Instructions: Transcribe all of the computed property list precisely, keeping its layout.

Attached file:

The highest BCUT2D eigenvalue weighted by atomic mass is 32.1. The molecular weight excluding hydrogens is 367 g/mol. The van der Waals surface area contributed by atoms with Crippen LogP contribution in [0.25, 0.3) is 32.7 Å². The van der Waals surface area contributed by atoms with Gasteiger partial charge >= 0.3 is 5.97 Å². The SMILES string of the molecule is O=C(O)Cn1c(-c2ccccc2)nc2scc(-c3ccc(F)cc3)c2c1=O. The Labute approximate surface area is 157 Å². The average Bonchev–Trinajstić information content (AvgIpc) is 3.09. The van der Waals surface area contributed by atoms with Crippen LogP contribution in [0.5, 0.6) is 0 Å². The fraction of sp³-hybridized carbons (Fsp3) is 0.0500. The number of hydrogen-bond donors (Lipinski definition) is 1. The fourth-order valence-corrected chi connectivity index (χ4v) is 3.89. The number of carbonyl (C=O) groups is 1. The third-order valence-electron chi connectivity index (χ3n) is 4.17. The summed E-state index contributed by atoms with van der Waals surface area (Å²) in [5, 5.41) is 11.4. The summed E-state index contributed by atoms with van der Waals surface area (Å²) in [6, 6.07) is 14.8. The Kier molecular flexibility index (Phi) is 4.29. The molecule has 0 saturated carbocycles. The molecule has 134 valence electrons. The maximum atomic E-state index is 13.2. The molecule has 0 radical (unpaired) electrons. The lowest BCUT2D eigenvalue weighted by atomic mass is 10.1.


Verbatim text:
The highest BCUT2D eigenvalue weighted by atomic mass is 32.1. The molecular weight excluding hydrogens is 367 g/mol. The van der Waals surface area contributed by atoms with Crippen LogP contribution in [0.25, 0.3) is 32.7 Å². The van der Waals surface area contributed by atoms with Gasteiger partial charge >= 0.3 is 5.97 Å². The SMILES string of the molecule is O=C(O)Cn1c(-c2ccccc2)nc2scc(-c3ccc(F)cc3)c2c1=O. The Labute approximate surface area is 157 Å². The average Bonchev–Trinajstić information content (AvgIpc) is 3.09. The van der Waals surface area contributed by atoms with Crippen LogP contribution in [0.5, 0.6) is 0 Å². The fraction of sp³-hybridized carbons (Fsp3) is 0.0500. The number of hydrogen-bond donors (Lipinski definition) is 1. The fourth-order valence-corrected chi connectivity index (χ4v) is 3.89. The number of carbonyl (C=O) groups is 1. The third-order valence-electron chi connectivity index (χ3n) is 4.17. The summed E-state index contributed by atoms with van der Waals surface area (Å²) in [5, 5.41) is 11.4. The summed E-state index contributed by atoms with van der Waals surface area (Å²) in [6, 6.07) is 14.8. The Kier molecular flexibility index (Phi) is 4.29. The molecule has 0 saturated carbocycles. The molecule has 134 valence electrons. The maximum atomic E-state index is 13.2. The molecule has 0 radical (unpaired) electrons. The lowest BCUT2D eigenvalue weighted by atomic mass is 10.1.